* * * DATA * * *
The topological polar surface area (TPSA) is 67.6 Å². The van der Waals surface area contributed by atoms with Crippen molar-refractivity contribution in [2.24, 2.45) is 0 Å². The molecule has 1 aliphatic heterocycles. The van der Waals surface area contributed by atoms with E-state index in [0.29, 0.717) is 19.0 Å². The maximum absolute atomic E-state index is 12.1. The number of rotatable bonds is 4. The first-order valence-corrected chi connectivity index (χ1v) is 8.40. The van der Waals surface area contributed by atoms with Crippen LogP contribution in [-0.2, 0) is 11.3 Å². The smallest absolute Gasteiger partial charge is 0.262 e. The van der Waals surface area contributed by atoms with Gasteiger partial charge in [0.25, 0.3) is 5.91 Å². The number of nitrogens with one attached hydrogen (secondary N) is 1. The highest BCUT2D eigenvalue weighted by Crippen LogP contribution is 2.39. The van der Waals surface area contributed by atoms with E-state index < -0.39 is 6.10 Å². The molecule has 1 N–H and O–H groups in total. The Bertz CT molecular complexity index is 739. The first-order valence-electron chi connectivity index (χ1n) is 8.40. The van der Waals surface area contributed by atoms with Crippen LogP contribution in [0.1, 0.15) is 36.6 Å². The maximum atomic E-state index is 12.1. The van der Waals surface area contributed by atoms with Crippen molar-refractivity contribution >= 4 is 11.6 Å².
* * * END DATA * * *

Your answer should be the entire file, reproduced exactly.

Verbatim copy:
The topological polar surface area (TPSA) is 67.6 Å². The van der Waals surface area contributed by atoms with Crippen molar-refractivity contribution in [2.24, 2.45) is 0 Å². The molecule has 1 aliphatic heterocycles. The van der Waals surface area contributed by atoms with E-state index in [0.29, 0.717) is 19.0 Å². The maximum absolute atomic E-state index is 12.1. The number of rotatable bonds is 4. The first-order valence-corrected chi connectivity index (χ1v) is 8.40. The van der Waals surface area contributed by atoms with Crippen LogP contribution in [-0.2, 0) is 11.3 Å². The smallest absolute Gasteiger partial charge is 0.262 e. The van der Waals surface area contributed by atoms with Gasteiger partial charge in [0.25, 0.3) is 5.91 Å². The number of nitrogens with one attached hydrogen (secondary N) is 1. The highest BCUT2D eigenvalue weighted by Crippen LogP contribution is 2.39. The van der Waals surface area contributed by atoms with E-state index < -0.39 is 6.10 Å². The molecule has 1 N–H and O–H groups in total. The Bertz CT molecular complexity index is 739. The first-order valence-electron chi connectivity index (χ1n) is 8.40. The van der Waals surface area contributed by atoms with Crippen LogP contribution in [0.1, 0.15) is 36.6 Å². The maximum atomic E-state index is 12.1. The van der Waals surface area contributed by atoms with Crippen molar-refractivity contribution >= 4 is 11.6 Å².